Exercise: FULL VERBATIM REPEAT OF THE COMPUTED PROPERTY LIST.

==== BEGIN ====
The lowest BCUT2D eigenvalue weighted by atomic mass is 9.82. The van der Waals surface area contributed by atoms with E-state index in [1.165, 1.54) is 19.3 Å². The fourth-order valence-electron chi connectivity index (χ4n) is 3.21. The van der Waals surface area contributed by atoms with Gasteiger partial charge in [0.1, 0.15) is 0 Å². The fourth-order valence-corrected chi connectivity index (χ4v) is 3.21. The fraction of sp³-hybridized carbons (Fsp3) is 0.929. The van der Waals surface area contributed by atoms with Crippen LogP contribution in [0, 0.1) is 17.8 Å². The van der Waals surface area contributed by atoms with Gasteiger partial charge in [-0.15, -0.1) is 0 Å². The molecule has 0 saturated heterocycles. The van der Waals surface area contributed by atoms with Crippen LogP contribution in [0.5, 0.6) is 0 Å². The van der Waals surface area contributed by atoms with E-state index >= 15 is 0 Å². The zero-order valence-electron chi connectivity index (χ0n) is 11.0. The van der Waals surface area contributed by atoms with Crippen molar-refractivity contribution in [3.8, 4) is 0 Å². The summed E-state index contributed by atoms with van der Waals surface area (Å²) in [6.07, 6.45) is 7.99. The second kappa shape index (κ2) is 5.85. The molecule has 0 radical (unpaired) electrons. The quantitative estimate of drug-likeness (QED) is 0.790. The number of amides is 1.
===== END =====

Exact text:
The lowest BCUT2D eigenvalue weighted by atomic mass is 9.82. The van der Waals surface area contributed by atoms with E-state index in [1.165, 1.54) is 19.3 Å². The fourth-order valence-electron chi connectivity index (χ4n) is 3.21. The van der Waals surface area contributed by atoms with Gasteiger partial charge in [0.1, 0.15) is 0 Å². The fourth-order valence-corrected chi connectivity index (χ4v) is 3.21. The fraction of sp³-hybridized carbons (Fsp3) is 0.929. The van der Waals surface area contributed by atoms with Crippen LogP contribution in [0, 0.1) is 17.8 Å². The van der Waals surface area contributed by atoms with Gasteiger partial charge in [-0.15, -0.1) is 0 Å². The molecule has 0 saturated heterocycles. The van der Waals surface area contributed by atoms with Crippen LogP contribution in [0.5, 0.6) is 0 Å². The van der Waals surface area contributed by atoms with E-state index >= 15 is 0 Å². The zero-order valence-electron chi connectivity index (χ0n) is 11.0. The van der Waals surface area contributed by atoms with Crippen molar-refractivity contribution in [3.8, 4) is 0 Å². The summed E-state index contributed by atoms with van der Waals surface area (Å²) in [6.07, 6.45) is 7.99. The second kappa shape index (κ2) is 5.85. The molecule has 0 radical (unpaired) electrons. The quantitative estimate of drug-likeness (QED) is 0.790. The number of amides is 1.